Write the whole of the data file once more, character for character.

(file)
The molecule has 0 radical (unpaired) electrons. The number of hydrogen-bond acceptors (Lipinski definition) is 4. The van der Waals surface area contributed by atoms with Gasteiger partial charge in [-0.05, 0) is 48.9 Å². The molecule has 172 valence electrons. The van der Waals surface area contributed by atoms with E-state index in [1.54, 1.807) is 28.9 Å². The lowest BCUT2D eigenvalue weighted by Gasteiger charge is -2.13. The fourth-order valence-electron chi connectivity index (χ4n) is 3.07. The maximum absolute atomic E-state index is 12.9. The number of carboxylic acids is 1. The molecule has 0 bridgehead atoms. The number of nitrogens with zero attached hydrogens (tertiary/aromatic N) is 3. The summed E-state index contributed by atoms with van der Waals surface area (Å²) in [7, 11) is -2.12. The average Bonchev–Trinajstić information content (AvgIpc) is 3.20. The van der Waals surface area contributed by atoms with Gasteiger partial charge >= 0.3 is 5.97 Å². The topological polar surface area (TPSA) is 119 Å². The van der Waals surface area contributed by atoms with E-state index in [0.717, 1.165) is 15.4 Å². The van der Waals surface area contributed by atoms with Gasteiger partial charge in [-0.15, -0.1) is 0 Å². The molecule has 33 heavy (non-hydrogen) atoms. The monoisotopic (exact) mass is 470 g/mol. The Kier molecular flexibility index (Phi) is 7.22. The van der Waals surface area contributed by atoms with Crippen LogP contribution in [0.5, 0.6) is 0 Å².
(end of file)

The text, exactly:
The molecule has 0 radical (unpaired) electrons. The number of hydrogen-bond acceptors (Lipinski definition) is 4. The van der Waals surface area contributed by atoms with Gasteiger partial charge in [-0.05, 0) is 48.9 Å². The molecule has 172 valence electrons. The van der Waals surface area contributed by atoms with E-state index in [1.54, 1.807) is 28.9 Å². The lowest BCUT2D eigenvalue weighted by Gasteiger charge is -2.13. The fourth-order valence-electron chi connectivity index (χ4n) is 3.07. The maximum absolute atomic E-state index is 12.9. The number of carboxylic acids is 1. The molecule has 0 bridgehead atoms. The number of nitrogens with zero attached hydrogens (tertiary/aromatic N) is 3. The summed E-state index contributed by atoms with van der Waals surface area (Å²) in [7, 11) is -2.12. The average Bonchev–Trinajstić information content (AvgIpc) is 3.20. The van der Waals surface area contributed by atoms with Gasteiger partial charge >= 0.3 is 5.97 Å². The topological polar surface area (TPSA) is 119 Å². The van der Waals surface area contributed by atoms with E-state index in [0.717, 1.165) is 15.4 Å². The van der Waals surface area contributed by atoms with Gasteiger partial charge in [-0.15, -0.1) is 0 Å². The molecule has 33 heavy (non-hydrogen) atoms. The monoisotopic (exact) mass is 470 g/mol. The Kier molecular flexibility index (Phi) is 7.22. The van der Waals surface area contributed by atoms with Crippen LogP contribution in [0.5, 0.6) is 0 Å².